On Dec. 23, 2015, the White House released the National Action Plan to Combat Multidrug-Resistant Tuberculosis (MDR-TB), which is a crucial step to address MDR-TB, a growing public health threat that reflects missed opportunities to find, cure and prevent TB.
Despite being preventable and curable, TB ranks alongside HIV as the world’s leading cause of death from infectious disease. In 2014, nearly 10 million people became ill with TB, resulting in 1.5 million deaths. While the majority of MDR-TB cases are outside the U.S., TB respects no national borders – TB anywhere is TB everywhere.
MDR-TB is a strain of TB resistant to at least two of the first-line drugs used to treat TB, and is now is found in every country in the world. Even in countries with a low TB burden, like the United States, MDR-TB cases strain the public health system. The World Health Organization (WHO) estimates that there were nearly 500,000 MDR-TB cases globally in 2014. Compared to TB that is not drug resistant, MDR-TB takes a greater human and economic toll – it requires much longer treatment times with costlier drugs, can cause serious and permanent side effects, and significantly increases the risk of death. If left unchecked, 75 million additional people could die from MDR-TB by 2050, costing the global economy $17 trillion in lost productivity.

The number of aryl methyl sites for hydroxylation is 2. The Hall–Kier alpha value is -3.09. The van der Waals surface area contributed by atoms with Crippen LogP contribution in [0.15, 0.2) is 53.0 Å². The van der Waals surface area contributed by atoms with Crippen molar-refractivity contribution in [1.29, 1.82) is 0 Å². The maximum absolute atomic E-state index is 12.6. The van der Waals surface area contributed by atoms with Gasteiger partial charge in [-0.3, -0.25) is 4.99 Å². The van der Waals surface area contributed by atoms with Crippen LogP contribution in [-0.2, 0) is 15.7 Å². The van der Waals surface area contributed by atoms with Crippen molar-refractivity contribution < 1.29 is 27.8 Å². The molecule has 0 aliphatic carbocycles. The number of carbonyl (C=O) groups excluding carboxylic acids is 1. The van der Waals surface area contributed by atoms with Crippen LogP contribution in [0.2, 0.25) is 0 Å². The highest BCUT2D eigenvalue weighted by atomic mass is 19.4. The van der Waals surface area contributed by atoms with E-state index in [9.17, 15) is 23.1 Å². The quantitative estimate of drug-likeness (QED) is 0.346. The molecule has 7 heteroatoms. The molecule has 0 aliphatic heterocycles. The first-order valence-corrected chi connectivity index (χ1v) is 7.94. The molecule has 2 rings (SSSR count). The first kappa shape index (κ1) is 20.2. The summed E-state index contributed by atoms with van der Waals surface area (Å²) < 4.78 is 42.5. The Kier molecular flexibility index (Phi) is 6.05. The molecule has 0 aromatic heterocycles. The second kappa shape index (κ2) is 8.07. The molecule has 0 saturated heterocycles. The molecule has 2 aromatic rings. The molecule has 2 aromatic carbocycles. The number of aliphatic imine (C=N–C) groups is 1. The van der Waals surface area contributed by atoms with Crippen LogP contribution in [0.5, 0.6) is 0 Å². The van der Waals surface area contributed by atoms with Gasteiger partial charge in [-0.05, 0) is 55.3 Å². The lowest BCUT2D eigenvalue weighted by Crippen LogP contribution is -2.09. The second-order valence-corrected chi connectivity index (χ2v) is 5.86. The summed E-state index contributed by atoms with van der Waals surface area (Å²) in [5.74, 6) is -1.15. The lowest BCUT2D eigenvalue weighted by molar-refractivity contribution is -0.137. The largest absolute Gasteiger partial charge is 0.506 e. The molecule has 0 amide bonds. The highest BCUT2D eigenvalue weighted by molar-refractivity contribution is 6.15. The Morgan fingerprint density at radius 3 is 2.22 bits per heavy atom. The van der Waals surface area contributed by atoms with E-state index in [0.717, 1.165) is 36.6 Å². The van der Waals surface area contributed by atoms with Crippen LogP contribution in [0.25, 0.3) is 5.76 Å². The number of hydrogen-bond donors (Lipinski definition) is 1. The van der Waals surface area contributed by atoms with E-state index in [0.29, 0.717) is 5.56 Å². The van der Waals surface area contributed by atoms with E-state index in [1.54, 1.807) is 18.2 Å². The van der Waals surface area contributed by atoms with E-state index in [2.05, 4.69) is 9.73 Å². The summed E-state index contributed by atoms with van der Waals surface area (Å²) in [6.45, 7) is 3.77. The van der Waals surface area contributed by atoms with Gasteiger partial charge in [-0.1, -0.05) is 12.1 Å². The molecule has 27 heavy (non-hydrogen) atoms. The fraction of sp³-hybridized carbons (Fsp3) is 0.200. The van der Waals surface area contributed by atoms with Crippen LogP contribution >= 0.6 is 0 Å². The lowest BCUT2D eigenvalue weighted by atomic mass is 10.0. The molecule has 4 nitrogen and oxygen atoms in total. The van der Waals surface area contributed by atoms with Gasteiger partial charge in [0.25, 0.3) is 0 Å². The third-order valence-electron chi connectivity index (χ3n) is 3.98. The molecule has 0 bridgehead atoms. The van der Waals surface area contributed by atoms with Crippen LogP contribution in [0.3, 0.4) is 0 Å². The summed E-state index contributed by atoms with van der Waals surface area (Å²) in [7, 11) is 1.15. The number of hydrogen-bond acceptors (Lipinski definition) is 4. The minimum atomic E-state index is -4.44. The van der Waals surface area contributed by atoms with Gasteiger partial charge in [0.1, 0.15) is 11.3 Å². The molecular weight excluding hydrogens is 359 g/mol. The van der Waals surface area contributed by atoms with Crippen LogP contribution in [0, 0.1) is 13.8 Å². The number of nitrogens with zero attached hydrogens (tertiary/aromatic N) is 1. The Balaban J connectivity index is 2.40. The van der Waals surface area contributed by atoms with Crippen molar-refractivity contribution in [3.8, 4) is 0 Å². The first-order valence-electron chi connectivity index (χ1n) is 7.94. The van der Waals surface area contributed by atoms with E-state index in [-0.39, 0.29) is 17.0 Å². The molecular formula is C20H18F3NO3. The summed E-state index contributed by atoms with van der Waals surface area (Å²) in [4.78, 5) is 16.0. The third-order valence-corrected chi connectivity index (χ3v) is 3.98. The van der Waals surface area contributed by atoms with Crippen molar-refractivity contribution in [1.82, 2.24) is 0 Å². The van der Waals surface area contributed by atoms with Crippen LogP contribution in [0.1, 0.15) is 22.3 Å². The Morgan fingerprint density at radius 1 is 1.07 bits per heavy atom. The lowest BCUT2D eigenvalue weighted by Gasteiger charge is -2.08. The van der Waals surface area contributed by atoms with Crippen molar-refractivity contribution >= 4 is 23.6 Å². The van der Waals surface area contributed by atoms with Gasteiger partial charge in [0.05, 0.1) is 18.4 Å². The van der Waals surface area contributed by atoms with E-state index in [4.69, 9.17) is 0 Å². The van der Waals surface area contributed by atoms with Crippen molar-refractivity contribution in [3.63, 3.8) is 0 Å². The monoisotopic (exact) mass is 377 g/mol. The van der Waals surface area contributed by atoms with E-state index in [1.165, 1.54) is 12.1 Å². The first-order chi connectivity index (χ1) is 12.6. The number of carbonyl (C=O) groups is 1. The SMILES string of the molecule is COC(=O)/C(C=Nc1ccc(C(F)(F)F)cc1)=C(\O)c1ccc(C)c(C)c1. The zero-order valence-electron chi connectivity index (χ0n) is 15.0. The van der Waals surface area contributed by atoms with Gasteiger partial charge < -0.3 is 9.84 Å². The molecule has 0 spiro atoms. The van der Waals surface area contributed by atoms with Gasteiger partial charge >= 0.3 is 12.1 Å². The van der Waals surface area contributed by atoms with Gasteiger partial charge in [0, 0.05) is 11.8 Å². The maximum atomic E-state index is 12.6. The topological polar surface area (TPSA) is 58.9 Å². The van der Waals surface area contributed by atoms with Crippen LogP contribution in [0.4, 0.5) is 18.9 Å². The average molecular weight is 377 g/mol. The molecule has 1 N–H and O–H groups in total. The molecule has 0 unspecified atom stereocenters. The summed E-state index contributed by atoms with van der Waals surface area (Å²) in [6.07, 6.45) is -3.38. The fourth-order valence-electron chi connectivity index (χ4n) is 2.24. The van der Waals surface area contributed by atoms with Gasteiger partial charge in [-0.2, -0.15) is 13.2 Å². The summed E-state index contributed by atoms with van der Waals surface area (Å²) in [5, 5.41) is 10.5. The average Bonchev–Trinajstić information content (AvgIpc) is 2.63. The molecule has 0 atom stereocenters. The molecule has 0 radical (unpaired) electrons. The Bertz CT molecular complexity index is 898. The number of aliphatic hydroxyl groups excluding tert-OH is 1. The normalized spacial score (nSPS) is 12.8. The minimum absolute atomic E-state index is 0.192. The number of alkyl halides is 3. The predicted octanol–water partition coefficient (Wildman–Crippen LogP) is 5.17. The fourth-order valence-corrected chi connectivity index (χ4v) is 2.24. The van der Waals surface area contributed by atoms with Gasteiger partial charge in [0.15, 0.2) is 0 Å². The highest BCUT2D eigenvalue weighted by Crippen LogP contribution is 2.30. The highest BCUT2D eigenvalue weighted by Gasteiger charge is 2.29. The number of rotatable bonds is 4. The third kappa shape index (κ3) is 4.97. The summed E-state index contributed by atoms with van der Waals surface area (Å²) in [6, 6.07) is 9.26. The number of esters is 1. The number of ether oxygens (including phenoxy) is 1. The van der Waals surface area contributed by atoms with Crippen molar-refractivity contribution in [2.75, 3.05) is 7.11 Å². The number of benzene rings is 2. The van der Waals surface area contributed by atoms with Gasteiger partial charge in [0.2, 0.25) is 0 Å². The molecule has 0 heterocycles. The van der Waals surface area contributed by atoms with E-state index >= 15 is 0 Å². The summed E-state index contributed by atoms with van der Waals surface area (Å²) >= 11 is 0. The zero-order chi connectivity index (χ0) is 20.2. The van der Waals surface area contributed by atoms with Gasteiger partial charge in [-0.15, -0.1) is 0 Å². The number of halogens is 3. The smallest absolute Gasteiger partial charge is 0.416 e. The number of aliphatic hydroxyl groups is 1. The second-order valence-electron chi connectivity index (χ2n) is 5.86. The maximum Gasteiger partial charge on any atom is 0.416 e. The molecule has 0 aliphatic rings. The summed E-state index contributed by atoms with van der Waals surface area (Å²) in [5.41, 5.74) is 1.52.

As a key implementer of the National Action Plan, the Centers for Disease Control and Prevention (CDC) supports TB programs throughout the United States and around the world to find, treat, cur, and prevent TB. The CDC says the National Action Plan will help the U.S. stay ahead of TB drug resistance with innovations in surveillance, outbreak detection, therapy for hard-to-treat cases, and a system to help address drug shortages.